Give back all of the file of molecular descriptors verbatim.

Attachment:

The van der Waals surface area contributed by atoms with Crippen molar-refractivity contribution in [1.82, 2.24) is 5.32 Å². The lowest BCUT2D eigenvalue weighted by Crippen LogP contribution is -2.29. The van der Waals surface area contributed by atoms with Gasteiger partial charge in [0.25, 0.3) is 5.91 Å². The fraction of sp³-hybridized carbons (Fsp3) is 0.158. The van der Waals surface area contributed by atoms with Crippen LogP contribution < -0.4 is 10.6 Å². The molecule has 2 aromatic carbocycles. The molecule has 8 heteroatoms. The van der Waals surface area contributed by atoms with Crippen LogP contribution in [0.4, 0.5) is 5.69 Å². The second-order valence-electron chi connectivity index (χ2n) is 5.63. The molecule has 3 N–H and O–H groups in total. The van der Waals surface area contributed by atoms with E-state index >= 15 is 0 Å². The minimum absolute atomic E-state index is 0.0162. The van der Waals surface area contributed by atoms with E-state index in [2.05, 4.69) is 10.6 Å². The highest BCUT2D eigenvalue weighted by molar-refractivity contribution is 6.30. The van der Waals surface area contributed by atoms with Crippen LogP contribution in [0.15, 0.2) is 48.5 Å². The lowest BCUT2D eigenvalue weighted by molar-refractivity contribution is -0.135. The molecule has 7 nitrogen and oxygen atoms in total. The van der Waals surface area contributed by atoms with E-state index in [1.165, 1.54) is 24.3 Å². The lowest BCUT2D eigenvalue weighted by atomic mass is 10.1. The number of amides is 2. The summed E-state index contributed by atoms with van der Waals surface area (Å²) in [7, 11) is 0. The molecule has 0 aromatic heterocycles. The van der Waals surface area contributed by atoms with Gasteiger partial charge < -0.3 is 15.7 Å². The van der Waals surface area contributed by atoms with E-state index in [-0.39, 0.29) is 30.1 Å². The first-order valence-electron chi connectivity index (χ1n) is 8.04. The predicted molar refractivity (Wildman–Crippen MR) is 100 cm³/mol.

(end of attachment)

The van der Waals surface area contributed by atoms with Crippen molar-refractivity contribution in [1.82, 2.24) is 5.32 Å². The lowest BCUT2D eigenvalue weighted by Crippen LogP contribution is -2.29. The van der Waals surface area contributed by atoms with Gasteiger partial charge in [0.25, 0.3) is 5.91 Å². The fraction of sp³-hybridized carbons (Fsp3) is 0.158. The van der Waals surface area contributed by atoms with Crippen LogP contribution < -0.4 is 10.6 Å². The molecule has 2 aromatic carbocycles. The molecule has 8 heteroatoms. The van der Waals surface area contributed by atoms with Crippen LogP contribution in [0.4, 0.5) is 5.69 Å². The second-order valence-electron chi connectivity index (χ2n) is 5.63. The molecule has 3 N–H and O–H groups in total. The van der Waals surface area contributed by atoms with E-state index >= 15 is 0 Å². The minimum absolute atomic E-state index is 0.0162. The van der Waals surface area contributed by atoms with E-state index in [2.05, 4.69) is 10.6 Å². The highest BCUT2D eigenvalue weighted by molar-refractivity contribution is 6.30. The van der Waals surface area contributed by atoms with Crippen LogP contribution in [0.15, 0.2) is 48.5 Å². The lowest BCUT2D eigenvalue weighted by molar-refractivity contribution is -0.135. The molecule has 7 nitrogen and oxygen atoms in total. The van der Waals surface area contributed by atoms with E-state index in [1.165, 1.54) is 24.3 Å². The lowest BCUT2D eigenvalue weighted by atomic mass is 10.1. The number of amides is 2. The summed E-state index contributed by atoms with van der Waals surface area (Å²) in [7, 11) is 0. The molecule has 0 aromatic heterocycles. The van der Waals surface area contributed by atoms with Gasteiger partial charge < -0.3 is 15.7 Å². The van der Waals surface area contributed by atoms with E-state index in [-0.39, 0.29) is 30.1 Å². The first-order valence-electron chi connectivity index (χ1n) is 8.04. The predicted molar refractivity (Wildman–Crippen MR) is 100 cm³/mol.